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The Tower of the Winds

"With that he [Poseidon] rammed the clouds together—both hands clutching his trident—churned the waves into chaos, whipping all the gales from every quarter, shrouding over in thunderheads the earth and sea at once—and night swept down from the sky—East and South Winds clashed and the raging West and North, sprung from the heavens, roiled heaving breakers up—and Odysseus' knees quaked, his spirit too."

Homer, The Odyssey (V.321-327)

In the similes of Homer, each of the Winds (Anemoi) had its own characteristics. Boreas, the North Wind which blew from its home in the mountains of Thrace, was clear and strong. Notus, the South Wind, was wet and stormy. Zephyrus, the West Wind, had two guises. There were the gentle breezes that wafted over the Elysian fields, where "no snow, no winter onslaught, never a downpour there night and day the Ocean River sends up breezes, singing winds of the West refreshing all mankind" (Odyssey, IV.637-639) but also churned the ocean waves. "As crosswinds chop the sea where the fish swarm, the North Wind and the West Wind blasting out of Thrace in sudden, lightning attack, wave on blacker wave, cresting, heaving in a tangled mass of seaweed out along the surf" (Iliad, IX.4-6). For Ovid, too, "once the winds have been let out and have gained the open deep, no power can check them, and every land and every sea is abandoned to their will. Nay, they harry the very clouds of heaven and rouse the red lightnings with their fierce collisions" (Metamorphoses, IX.431ff). Eurus, the East Wind, was warm and melted the heavy snow on the high mountain ridges, piled there by Zephryus (Odyssey, XIX.237-239). But it has no characteristic epithet associated with it nor is mentioned by Hesiod,

Often the winds were paired together. Just as Boreas and Zephryus blackened the cresting wave, so Eurus and Notus drove the surging waters before them. "And the whole assembly surged like big waves at sea, the Icarian Sea when East and South Winds drive it on, blasting down in force from the clouds of Father Zeus, or when the West wind shakes the deep standing grain with hurricane gusts that flatten down the stalks" (Iliad, II.168-172).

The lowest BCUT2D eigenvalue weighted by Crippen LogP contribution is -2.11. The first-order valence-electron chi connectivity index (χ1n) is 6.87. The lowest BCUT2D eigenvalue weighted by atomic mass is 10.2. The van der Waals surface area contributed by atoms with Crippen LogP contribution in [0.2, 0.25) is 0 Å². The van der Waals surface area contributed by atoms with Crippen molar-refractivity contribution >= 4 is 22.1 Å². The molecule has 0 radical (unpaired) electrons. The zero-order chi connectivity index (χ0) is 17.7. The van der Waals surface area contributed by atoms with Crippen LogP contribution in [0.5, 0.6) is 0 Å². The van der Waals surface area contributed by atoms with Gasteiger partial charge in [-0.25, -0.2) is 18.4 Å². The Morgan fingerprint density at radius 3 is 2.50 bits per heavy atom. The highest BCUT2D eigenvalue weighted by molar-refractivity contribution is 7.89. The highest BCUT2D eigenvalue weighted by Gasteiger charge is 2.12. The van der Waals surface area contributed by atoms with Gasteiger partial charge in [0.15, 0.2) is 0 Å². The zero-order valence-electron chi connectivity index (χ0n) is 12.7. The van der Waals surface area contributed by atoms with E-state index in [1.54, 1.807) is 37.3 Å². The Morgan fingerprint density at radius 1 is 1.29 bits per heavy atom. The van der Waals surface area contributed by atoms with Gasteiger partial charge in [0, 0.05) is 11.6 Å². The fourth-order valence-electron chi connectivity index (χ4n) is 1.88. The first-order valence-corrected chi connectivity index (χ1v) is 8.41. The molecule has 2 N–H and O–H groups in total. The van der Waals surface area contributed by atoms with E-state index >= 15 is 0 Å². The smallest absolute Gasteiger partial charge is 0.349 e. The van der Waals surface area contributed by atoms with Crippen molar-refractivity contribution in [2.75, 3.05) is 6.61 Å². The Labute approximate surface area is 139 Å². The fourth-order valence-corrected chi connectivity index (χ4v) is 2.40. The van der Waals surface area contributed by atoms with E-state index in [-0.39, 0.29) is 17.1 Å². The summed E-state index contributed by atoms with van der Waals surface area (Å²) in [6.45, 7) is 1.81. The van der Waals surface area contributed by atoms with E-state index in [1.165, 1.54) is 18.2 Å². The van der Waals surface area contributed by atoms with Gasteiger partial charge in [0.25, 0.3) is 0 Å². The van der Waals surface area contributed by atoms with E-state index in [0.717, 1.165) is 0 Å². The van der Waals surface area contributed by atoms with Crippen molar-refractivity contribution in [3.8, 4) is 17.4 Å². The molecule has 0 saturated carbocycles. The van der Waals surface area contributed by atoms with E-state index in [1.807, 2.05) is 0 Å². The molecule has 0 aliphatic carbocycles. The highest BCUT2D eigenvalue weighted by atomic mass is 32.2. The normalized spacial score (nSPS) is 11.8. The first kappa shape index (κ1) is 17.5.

Each wind, too, was associated with its respective season. Boreas was the harbinger of winter, just as Zephryus brought spring breezes and Notus, the storms of late summer and early autumn. Eurus seems not to have been associated with a particular time of year. Later, this early notion of the winds was replaced by a more elaborate nomenclature for the quarters from which they blew.

There also were four minor wind gods: Caecias, which blew from the northeast; Apeliotes, from the southeast; Argestes, from the northwest; and Lips, from the southwest. All are personified on the frieze of the Tower of the Winds in Athens and later depicted in the eighteenth century by Stuart and Revett (below).

"Do not wait till the time of the new wine and autumn rain and oncoming storms with the fierce gales of Notus who accompanies the heavy autumn rain of Zeus and stirs up the sea and makes the deep dangerous."

Hesiod, Works and Days (670ff)

These three sides of the tower depict Notus, the bearer of rain, personified here as beardless young man pouring water from his hydria; Eurus, a stern old man, the bringer of storms, warmly wrapped in his mantle; and Apeliotes, a young man holding a cloak filled with fruit and grain.

"By heaven’s law Jove had drawn the Pleiads’ stormy constellation down from the firmament as he rolled the earth upon its everlasting course, and straightway rain streams everywhere [the setting of the Pleiades early in November marked the beginning of stormy weather]....At no other season of the year does fiercer fear sway men’s hearts; for then does Astraea [Justice] urge her plea, then does she implore Jove’s anger against the nations, and leaving the earth importunes Saturn’s star with her complaint. Then follows the darkling South-west wind [Eurus], and with his strong brethren thunders upon the Aegean main, and all the sea strains shoreward."